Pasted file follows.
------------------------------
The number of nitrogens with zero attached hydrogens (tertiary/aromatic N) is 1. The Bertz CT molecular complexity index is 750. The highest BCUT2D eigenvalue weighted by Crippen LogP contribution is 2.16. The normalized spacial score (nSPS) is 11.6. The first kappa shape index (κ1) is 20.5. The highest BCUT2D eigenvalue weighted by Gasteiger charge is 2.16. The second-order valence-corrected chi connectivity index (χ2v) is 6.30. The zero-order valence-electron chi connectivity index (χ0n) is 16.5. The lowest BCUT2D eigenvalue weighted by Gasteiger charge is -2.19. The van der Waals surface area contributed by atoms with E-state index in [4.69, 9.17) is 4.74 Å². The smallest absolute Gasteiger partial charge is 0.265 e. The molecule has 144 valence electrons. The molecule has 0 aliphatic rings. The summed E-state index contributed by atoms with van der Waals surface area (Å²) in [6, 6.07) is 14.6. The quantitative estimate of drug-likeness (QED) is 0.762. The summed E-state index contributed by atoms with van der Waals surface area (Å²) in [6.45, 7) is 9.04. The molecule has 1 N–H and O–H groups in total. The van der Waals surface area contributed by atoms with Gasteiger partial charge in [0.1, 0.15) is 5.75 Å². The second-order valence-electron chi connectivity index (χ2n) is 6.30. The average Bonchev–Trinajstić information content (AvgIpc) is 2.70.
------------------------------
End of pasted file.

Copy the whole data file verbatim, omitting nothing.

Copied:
The number of nitrogens with zero attached hydrogens (tertiary/aromatic N) is 1. The Bertz CT molecular complexity index is 750. The highest BCUT2D eigenvalue weighted by Crippen LogP contribution is 2.16. The normalized spacial score (nSPS) is 11.6. The first kappa shape index (κ1) is 20.5. The highest BCUT2D eigenvalue weighted by Gasteiger charge is 2.16. The second-order valence-corrected chi connectivity index (χ2v) is 6.30. The zero-order valence-electron chi connectivity index (χ0n) is 16.5. The lowest BCUT2D eigenvalue weighted by Gasteiger charge is -2.19. The van der Waals surface area contributed by atoms with E-state index in [4.69, 9.17) is 4.74 Å². The smallest absolute Gasteiger partial charge is 0.265 e. The molecule has 144 valence electrons. The molecule has 0 aliphatic rings. The summed E-state index contributed by atoms with van der Waals surface area (Å²) in [6, 6.07) is 14.6. The quantitative estimate of drug-likeness (QED) is 0.762. The summed E-state index contributed by atoms with van der Waals surface area (Å²) in [6.45, 7) is 9.04. The molecule has 1 N–H and O–H groups in total. The van der Waals surface area contributed by atoms with Gasteiger partial charge in [0.1, 0.15) is 5.75 Å². The second-order valence-electron chi connectivity index (χ2n) is 6.30. The average Bonchev–Trinajstić information content (AvgIpc) is 2.70.